Sergio Garcia's win last year in the Players was an impressive step, but it still didn't qualify as a major championship.
If I'm honest, I've always viewed the Players Championship as, overall, a little unlucky when it comes to this seemingly inevitable and annual bout of "fifth major" nonsense. While a decent prima facie case can be made for an elevation in its current wannabe status -- biggest event on biggest tour and all that -- two unanswerable points work against such an unlikely reality. Most importantly, the last thing golf needs right now is another Grand Slam tournament in America. And, more trivially, true majors do not have the inherent daftness and lowbrow appeal of an island green, a circus-like golfing gimmick where any pretense at sophistication is notably absent.
Still, were professional golf to start over tomorrow and suddenly be searching for four major championships to highlight the season, it is surely true that one of that "modern quadrilateral" would be the highest profile week on the PGA Tour calendar. For the record, I'd add in the Open Championship, the US Open and a "live-up-to-its-name" World Matchplay Championship. Two of the four in the United States, one in the United Kingdom and one moving feast is a more accurate representation of global golf in the 21st century than would be four out of five in Uncle Sam's backyard.
Anyway, turning to more immediate matters, the 36th playing of what will forever be golf's fifth most important event takes place this coming week, when the so-called "strongest field in golf" gathers at Sawgrass for the PGA Tour's so-called "flagship event." And it will be a big deal. It always is. But, sadly, no more than that, especially since the event moved from its formerly traditional pre-Masters spot into the ho-hum hole in the calendar that is the month of May.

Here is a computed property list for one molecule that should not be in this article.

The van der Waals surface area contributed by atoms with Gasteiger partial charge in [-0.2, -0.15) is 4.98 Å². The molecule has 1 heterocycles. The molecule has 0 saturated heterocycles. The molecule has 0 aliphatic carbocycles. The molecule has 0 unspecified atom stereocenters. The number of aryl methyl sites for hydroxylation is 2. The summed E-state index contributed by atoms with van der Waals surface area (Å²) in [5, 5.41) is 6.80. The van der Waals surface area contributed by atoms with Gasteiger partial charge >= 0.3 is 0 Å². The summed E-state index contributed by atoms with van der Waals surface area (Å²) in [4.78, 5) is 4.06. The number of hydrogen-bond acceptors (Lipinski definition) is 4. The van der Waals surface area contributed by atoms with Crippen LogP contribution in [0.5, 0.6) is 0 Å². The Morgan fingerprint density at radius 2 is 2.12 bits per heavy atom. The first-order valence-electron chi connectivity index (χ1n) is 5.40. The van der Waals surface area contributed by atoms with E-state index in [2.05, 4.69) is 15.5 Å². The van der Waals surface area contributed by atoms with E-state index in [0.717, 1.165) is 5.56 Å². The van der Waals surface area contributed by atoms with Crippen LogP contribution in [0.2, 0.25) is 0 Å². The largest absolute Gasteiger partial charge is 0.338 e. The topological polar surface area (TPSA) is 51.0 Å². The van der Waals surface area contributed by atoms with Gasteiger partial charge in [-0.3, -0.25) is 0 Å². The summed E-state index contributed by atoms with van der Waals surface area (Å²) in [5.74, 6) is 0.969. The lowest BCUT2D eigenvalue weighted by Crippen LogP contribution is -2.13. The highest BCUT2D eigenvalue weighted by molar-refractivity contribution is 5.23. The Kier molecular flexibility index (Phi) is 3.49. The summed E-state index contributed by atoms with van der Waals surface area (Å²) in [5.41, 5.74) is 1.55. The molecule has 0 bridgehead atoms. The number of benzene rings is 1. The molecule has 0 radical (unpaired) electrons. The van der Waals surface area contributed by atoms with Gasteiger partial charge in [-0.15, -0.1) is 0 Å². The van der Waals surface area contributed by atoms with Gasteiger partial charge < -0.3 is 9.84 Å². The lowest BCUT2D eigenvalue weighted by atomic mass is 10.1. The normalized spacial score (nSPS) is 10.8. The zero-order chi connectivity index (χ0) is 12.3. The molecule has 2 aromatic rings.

"It's still a huge tournament," says one prominent member of the European Tour. "But that's all it is now -- a huge tournament in a stream of huge tournaments. It certainly doesn't have the feel of a fifth major."
Which is not to say that the Players is not a terrific event -- it is -- played on a terrific golf course -- it is -- or that the title is not one any player would want to add to his curriculum vitae -- it is.
But think about it: does anyone really think it is something around which schedules are built? Take last year. Tiger Woods did the prestige of the event no favors by scheduling surgery on his knee immediately after the Masters at a time that allowed him to recuperate for the US Open -- a real major. Clearly, the world's number one player wasn't that bothered by missing the world's number five tournament.
The last two years have also seen a fairly dramatic drop in the number of journalists attending the Players, especially those from the United Kingdom. Deprived of the opportunity to work on their Masters-preview pieces, the British journos have largely stayed away. Now, while this may seem little more than trivial, it does have implications for the overall prestige of any event with major aspirations. Such status only comes with international recognition, a fact long recognized by the green jackets at Augusta National.